Rising Tide Conference REPORT

I was only able to attend one day of the three day conference last weekend in the Bay Area. Entitled Rising Tide, organized by Kim Anno, and jointly hosted by California College of the Arts, San Francisco, and Stanford University, there was a diverse mix of planning, art history, contemporary art, and design/technology.

A few highlights from the early morning session entitled Remaking/Reconceiving
: I learned about Form Based Zoning Codes where the public participates in a greater way to decide what goes where in communities/cities. And, I was reminded by Amy Franceschini of the great work by former Super Mayor of Bogata, Enrique Penalosa, who encouraged performance based transformations in sustainability (like using mimes to direct traffic). Here is a short video on his vision for NYC presented last summer:

In the next session,
Bonnie Sherk (creator of T
he Farm), moderated a panel called Material Culture Sustainability. Panel description: What are new materials that artists/designer/architects are experimenting with? What materials have impacts on which industries? Where are the holes in research? What is sustainable business? How is culture sustainable? Stephanie Syjuco presented her Counterfeit Crochet handbags; Lynda Grose presented the work of young designers doing Slow Fashion in her program at Sustainable Fashion Design program at CAA. And, Banny Bannerjee, Director of the Stanford Design program, talked about how human's are always trying to defy nature, stretch its limits, mimic nature, refer to nature, flirt with nature, evoke nature. He had a great saying: Doing Things Right, Doing the Right Things.

After lunch we got a dose of "Green Capitalism" with Amy Berk presenting her work TWCDC (Together We Can Defeat Capitalism). She showed several projects where they used signage to express anti-capitalist views like a road sign that said "Stock Market Crash Ahead" from 2000; "Capitalism Stops at Nothi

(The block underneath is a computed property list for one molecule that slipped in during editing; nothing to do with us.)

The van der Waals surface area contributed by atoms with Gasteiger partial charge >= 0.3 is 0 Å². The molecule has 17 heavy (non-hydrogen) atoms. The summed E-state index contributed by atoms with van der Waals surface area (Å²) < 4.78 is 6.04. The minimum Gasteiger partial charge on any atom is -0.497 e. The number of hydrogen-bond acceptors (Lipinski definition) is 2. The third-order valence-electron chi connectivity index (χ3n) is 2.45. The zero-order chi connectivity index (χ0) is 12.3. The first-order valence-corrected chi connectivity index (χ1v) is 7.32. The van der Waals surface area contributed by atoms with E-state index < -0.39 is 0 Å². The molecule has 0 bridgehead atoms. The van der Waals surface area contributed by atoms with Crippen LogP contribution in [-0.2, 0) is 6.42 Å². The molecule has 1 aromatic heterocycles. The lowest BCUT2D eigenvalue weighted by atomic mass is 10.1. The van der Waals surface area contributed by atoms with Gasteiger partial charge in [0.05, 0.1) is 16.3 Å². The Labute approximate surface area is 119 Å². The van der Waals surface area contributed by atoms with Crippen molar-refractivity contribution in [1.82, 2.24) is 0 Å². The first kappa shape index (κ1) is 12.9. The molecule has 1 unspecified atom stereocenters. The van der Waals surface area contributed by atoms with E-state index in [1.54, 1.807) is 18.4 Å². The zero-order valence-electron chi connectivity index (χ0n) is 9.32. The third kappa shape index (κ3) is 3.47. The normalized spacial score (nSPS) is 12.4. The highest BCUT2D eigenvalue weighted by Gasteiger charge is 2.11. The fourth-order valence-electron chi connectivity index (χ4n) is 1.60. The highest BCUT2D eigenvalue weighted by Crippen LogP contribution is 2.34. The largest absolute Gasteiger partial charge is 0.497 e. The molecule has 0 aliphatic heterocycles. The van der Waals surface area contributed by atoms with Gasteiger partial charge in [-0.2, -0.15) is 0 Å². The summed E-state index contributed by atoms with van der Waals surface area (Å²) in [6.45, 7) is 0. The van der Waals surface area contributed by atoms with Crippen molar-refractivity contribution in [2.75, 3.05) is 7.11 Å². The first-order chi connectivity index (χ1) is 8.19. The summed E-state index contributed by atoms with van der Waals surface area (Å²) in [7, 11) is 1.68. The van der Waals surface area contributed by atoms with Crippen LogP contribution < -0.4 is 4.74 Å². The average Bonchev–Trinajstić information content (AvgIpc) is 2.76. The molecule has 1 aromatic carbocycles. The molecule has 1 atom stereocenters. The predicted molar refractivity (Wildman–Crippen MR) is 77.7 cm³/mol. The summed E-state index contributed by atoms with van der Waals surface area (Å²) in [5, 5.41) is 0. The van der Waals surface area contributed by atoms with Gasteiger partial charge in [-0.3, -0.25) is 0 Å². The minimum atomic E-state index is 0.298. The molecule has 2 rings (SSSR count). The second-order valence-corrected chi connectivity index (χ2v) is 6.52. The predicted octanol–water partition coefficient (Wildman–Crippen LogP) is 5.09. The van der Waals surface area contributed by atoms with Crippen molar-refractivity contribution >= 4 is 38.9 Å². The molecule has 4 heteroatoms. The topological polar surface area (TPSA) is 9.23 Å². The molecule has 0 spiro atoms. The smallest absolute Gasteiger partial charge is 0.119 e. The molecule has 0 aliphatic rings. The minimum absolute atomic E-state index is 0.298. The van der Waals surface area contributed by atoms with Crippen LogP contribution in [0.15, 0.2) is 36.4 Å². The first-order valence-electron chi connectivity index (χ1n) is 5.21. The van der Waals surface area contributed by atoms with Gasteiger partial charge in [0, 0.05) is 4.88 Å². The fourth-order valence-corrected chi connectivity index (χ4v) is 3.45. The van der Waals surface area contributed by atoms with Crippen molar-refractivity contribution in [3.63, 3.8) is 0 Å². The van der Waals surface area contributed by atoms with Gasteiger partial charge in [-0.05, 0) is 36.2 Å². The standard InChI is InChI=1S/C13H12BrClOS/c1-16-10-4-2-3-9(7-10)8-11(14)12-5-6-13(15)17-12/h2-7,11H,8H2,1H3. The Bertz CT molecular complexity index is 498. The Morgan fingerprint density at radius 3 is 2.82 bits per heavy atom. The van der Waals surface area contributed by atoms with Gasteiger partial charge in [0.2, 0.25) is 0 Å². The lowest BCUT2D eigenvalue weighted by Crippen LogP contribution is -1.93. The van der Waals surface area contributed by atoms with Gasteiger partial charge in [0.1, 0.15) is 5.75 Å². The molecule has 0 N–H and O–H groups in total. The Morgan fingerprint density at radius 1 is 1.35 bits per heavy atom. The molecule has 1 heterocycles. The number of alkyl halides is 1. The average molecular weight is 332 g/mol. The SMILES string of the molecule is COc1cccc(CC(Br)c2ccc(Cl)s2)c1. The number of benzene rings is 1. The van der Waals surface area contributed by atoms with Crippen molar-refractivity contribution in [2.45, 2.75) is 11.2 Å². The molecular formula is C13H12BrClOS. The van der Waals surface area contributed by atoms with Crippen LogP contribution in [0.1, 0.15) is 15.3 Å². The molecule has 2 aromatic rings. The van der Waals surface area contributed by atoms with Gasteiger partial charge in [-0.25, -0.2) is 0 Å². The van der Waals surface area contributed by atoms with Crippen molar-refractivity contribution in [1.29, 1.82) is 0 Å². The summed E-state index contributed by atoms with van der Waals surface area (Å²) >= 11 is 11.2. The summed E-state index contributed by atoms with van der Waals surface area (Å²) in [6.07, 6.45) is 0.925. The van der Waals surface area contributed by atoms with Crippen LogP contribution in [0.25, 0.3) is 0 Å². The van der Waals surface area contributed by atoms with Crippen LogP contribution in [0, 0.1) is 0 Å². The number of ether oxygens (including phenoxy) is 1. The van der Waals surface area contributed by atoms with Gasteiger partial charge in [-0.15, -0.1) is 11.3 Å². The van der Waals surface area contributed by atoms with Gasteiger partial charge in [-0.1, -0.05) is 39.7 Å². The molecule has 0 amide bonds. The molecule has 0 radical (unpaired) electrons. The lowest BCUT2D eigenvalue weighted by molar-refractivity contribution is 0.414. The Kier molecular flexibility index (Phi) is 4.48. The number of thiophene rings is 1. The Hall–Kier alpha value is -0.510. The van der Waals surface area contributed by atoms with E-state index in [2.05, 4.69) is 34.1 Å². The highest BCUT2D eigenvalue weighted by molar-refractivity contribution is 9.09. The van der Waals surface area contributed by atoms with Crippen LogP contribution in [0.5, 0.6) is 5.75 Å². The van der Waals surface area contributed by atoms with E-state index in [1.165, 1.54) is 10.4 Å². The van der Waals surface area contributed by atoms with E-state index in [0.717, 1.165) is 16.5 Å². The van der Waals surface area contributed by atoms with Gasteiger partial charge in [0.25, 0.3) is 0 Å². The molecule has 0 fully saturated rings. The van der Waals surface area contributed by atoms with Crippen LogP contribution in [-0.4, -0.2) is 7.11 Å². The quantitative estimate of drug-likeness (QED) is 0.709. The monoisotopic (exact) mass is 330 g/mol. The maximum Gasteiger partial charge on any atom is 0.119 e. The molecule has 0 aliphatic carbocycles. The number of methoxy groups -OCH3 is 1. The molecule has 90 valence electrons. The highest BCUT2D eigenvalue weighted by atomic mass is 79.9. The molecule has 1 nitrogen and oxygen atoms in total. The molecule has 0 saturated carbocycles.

ng" at a BART Station; and STOP BUS(H) in the bus lane in Oakland. She also presented her work bed-in-for-peace project, which she conceived in 2001 in Australia (based on Yoko Ono and John Lennon's performance). Basically her position was that true revolution is guided by true feelings of LOVE . . . . . and she proves this by driving around San Francisco in a "FRYBRID" car that runs on moonshine and represents the ethos of Marx (Capitalist production only develops the social process of production by simultaneously underminding the original process of all wealth, the soil and the worker). Next on this panel was Simon Sadler who made some great links with Steward Brand/Whole Earth Catalogue, Buckminster Fuller (design is a scientific study not an aesthetic one), and "soft tech" (the limits to growth, and small is beautiful).

In the following session entitled Futures, Amy Balkin gave a beautiful presentation on her Air Park project. She outlined how she researched carbon credits and set up her work,
presenting basically signage about her conceptual dealings around who owns the air. A description of the project: Public Smog is a public park in the atmosphere that fluctuates in location and scale. Built through financial, legal, or political activities, Public Smog is subject to prevailing winds and the long-range transport of aerosols and gases. When built through the economic mechanism of emissions trading, the park opens above the region where offsets are purchased and withheld from use. Public Smog first opened briefly to the public during 2004 above California's South Coast Air Quality Management District, and was open over the European Union through 2008. Balkin is now working on opening the park again in West Africa.